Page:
The best croûtons is made from stale bread. If none is available, just slice your baguette into thin and regular slices and put them in the oven at 85°C for 30 minutes or until fully dry.

Sprinkle a little olive oil on top either with a brush or macho-style with your finger on the bottleneck (see below a Ducasse cook doing this over eggplants).

Toast for a few minutes in a very hot oven (180°C). Please remain next to the oven and watch then carefully or you'll burn your croûtons.


Put a generous teaspoon of the anchoïade on half the croûtons and proceed with the eggplant caviar with the remaining croûtons. Do this at the last minute or the croûtons will loose their crispiness and the anchoïade will turn rancid. Lay them on a serving platter according to your taste and serve with butter and sea salt in a pot. Pictured above the finished platter and another picture. For the dish to work your guests need to feel that this is nothing special. Just serve it like you would open a pack of peanuts. Give them the feeling they are at home in Provence and just came back from the market with a bunch of radish and butter and can eat as much as they want from a shared plate.

How does this compare to the real deal at Alain Ducasse's? Pretty well I think, but see for yourself:

Ducasse serves his croûtons with a block of butter, a lovely wooden board to cut the radish, and rather bland flûtes au sel. A third of his croûtons are garnished with a concassée de tomate, fresh tomatoes peeled and crushed with sea salt and olive oil. I am not so keen on tomatoes so I left this part out. He serves one croûton of each type per person.

In the future I'll certainly add butter and a wooden chopping board (picture). It gives the meal a homey, help-yourself-if-you-please feeling. My radish bunch was much nicer than the sorry, disheveled bunch they served us that day, but I had to visit three different shops to find a good one.

You won't find this recipe in any of Alain Ducasse's cookbooks. Sure, in one of his books he has an eggplant caviar and the recipe for anchoïade is no state secret in Provence, but that's not how they make it in La Bastide de Moustiers. I know because they let me into the kitchen one morning to talk to the cooks and see how they work. The sous-chef is actually the real chef since Ducasse has long stopped cooking himself, explained me how he does his anchoïade. "I soak the anchovy fillets in water to desalt, then put them in the mixer with garlic, olive oil and a drop of vinegar, you know, just to break the oil. Then I just press the button and purée this and slowly add some water until I am pleased with the consistency".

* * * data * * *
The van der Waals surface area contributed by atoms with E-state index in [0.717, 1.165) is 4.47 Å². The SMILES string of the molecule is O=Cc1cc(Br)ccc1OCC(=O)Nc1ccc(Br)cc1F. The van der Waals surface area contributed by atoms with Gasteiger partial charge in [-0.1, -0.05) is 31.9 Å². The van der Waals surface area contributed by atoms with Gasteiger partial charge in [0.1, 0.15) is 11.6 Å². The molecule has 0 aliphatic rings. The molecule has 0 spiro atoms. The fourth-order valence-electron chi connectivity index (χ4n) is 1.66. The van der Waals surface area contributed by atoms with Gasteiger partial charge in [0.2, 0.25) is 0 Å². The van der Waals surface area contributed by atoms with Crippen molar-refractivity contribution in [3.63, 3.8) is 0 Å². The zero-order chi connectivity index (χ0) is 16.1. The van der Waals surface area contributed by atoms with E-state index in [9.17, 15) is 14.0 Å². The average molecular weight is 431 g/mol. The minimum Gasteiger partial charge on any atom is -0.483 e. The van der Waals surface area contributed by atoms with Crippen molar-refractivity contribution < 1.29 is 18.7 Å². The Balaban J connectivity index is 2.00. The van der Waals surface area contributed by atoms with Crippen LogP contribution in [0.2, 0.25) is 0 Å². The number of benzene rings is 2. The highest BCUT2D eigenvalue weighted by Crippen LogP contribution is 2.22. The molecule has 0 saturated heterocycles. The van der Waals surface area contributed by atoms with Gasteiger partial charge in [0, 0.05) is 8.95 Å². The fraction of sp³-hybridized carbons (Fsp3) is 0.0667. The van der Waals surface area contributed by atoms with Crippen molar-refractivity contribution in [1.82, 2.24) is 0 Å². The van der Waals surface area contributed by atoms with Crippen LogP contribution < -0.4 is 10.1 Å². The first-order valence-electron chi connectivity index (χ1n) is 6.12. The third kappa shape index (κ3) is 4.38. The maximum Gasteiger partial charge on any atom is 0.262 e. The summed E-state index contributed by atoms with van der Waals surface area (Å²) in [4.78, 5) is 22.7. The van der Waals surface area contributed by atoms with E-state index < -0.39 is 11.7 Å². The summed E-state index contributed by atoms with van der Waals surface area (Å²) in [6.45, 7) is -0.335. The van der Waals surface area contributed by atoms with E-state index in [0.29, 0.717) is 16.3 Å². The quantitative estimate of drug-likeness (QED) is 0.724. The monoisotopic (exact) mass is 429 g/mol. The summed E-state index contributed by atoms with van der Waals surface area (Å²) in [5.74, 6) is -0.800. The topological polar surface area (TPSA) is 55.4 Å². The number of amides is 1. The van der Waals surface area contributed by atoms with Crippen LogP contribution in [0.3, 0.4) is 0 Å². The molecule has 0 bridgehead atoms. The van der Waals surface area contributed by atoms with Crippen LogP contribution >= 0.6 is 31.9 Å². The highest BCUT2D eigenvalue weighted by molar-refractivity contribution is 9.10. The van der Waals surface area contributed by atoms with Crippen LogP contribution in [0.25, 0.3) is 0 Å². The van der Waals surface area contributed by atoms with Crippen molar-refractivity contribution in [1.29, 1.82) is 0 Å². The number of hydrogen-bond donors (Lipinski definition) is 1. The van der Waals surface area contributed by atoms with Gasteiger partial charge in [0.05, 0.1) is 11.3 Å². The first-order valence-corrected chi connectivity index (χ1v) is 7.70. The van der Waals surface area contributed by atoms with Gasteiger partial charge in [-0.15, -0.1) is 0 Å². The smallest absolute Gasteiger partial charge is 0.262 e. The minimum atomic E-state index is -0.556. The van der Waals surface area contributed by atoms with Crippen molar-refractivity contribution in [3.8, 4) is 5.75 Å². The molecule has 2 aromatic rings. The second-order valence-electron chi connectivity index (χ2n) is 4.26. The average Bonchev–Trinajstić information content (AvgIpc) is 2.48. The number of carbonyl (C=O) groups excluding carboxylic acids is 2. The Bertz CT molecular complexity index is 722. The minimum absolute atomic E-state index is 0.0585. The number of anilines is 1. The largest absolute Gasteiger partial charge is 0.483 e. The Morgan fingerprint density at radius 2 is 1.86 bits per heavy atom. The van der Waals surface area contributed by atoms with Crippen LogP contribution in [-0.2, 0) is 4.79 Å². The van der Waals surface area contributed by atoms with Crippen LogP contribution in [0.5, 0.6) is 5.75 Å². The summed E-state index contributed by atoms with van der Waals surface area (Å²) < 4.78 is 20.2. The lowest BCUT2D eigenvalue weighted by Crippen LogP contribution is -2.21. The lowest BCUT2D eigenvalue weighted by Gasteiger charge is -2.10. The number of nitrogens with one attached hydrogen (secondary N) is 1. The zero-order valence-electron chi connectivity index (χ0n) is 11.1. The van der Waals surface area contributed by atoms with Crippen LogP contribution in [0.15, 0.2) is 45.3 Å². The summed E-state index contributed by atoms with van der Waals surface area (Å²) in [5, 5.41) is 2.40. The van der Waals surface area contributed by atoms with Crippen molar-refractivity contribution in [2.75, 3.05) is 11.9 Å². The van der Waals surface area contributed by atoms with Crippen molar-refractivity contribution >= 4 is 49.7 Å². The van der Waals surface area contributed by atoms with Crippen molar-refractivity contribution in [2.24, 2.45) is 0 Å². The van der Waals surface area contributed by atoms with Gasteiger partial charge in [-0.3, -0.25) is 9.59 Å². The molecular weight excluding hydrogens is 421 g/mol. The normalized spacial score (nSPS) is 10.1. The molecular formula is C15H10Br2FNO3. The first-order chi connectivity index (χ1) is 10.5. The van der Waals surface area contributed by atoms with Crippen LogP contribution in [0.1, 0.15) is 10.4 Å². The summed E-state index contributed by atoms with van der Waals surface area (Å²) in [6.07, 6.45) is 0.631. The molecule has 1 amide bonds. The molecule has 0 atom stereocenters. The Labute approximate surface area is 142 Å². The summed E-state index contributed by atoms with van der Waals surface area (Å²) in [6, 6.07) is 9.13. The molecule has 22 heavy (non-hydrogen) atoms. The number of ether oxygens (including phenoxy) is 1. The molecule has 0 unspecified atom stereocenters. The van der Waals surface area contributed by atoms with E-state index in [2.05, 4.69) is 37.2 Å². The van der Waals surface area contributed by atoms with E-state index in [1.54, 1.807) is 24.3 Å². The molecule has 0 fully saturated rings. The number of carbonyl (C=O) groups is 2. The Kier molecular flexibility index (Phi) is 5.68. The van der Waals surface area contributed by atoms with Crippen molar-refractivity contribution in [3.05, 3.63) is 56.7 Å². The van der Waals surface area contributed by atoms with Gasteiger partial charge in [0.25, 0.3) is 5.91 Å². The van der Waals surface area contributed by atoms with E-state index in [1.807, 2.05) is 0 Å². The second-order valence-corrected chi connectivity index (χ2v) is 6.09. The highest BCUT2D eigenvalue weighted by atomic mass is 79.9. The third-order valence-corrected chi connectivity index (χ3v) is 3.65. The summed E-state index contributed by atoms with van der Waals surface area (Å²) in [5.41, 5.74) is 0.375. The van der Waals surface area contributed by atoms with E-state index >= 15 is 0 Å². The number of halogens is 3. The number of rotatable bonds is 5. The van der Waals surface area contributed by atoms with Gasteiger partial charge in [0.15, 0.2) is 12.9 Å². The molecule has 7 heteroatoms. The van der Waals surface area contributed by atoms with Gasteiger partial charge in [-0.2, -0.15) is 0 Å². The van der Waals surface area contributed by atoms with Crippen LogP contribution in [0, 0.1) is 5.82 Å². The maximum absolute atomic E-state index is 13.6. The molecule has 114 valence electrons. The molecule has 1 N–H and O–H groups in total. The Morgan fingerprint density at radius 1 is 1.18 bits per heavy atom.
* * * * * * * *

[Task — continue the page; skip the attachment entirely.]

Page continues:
They slice unused bread and leave it in a basket for a couple days until it is very dry. As for toasting, 'I just put it in the oven for a couple minutes - that's all it takes if the oven is really hot' the chef explained.

The preparation of the aubergine caviar is really beautiful even though nobody will see it. Delicately scored crosswise, the eggplants are covered with crushed garlic, thyme, rosemary, oil, sea salt and pepper just like I did.

Ducasse's La Bastide de Moustier is a gorgeous place. Few travelers can afford to sleep there, but at 58 Euros per person for a full menu I hope some readers of FXcuisine.com will be able to visit. The staff is lovely, with young, energetic and very nice people most probably hand picked from all of Ducasse's establishment. The cooking in itself is not space-age but to eat such high quality updated traditional Provence food in this lovely setting is just something you'll never forget.

La Bastide de Moustiers
Restaurant-Inn by Alain Ducasse
Chemin de Quinson
F-04360 Moustiers-Sainte-Marie (France)
Next to the Gorges du Verdon, 80 minutes from Aix-en-Provence